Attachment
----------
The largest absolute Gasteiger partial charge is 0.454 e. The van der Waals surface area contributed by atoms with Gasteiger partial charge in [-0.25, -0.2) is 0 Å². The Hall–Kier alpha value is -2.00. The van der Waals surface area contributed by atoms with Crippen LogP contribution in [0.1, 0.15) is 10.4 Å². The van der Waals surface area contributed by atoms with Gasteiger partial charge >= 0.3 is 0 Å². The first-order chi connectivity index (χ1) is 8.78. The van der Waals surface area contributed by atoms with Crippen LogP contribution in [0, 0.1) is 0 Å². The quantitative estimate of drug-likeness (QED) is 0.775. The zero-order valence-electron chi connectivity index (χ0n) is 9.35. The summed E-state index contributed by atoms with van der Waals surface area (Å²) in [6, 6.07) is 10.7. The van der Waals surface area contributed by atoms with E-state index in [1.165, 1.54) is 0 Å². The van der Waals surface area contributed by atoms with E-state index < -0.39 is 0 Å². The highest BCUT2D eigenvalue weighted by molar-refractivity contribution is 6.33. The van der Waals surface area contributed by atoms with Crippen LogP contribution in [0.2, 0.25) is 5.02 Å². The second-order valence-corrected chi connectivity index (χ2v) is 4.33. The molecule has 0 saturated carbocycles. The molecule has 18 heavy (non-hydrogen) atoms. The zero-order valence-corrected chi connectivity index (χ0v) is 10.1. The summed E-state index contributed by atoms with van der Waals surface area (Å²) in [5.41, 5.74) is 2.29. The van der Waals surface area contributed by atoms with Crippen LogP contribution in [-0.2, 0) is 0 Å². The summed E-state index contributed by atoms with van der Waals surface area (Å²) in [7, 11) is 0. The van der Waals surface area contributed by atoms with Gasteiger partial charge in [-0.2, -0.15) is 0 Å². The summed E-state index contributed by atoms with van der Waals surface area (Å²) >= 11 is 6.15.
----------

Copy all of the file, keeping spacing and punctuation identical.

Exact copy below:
The largest absolute Gasteiger partial charge is 0.454 e. The van der Waals surface area contributed by atoms with Gasteiger partial charge in [-0.25, -0.2) is 0 Å². The Hall–Kier alpha value is -2.00. The van der Waals surface area contributed by atoms with Crippen LogP contribution in [0.1, 0.15) is 10.4 Å². The van der Waals surface area contributed by atoms with Gasteiger partial charge >= 0.3 is 0 Å². The first-order chi connectivity index (χ1) is 8.78. The van der Waals surface area contributed by atoms with Crippen LogP contribution in [0, 0.1) is 0 Å². The quantitative estimate of drug-likeness (QED) is 0.775. The zero-order valence-electron chi connectivity index (χ0n) is 9.35. The summed E-state index contributed by atoms with van der Waals surface area (Å²) in [6, 6.07) is 10.7. The van der Waals surface area contributed by atoms with E-state index in [1.165, 1.54) is 0 Å². The van der Waals surface area contributed by atoms with E-state index < -0.39 is 0 Å². The highest BCUT2D eigenvalue weighted by molar-refractivity contribution is 6.33. The van der Waals surface area contributed by atoms with Crippen LogP contribution in [0.2, 0.25) is 5.02 Å². The second-order valence-corrected chi connectivity index (χ2v) is 4.33. The molecule has 0 saturated carbocycles. The molecule has 18 heavy (non-hydrogen) atoms. The zero-order valence-corrected chi connectivity index (χ0v) is 10.1. The summed E-state index contributed by atoms with van der Waals surface area (Å²) in [5.41, 5.74) is 2.29. The van der Waals surface area contributed by atoms with Crippen LogP contribution in [-0.2, 0) is 0 Å². The summed E-state index contributed by atoms with van der Waals surface area (Å²) in [7, 11) is 0. The van der Waals surface area contributed by atoms with Gasteiger partial charge in [-0.2, -0.15) is 0 Å². The summed E-state index contributed by atoms with van der Waals surface area (Å²) >= 11 is 6.15.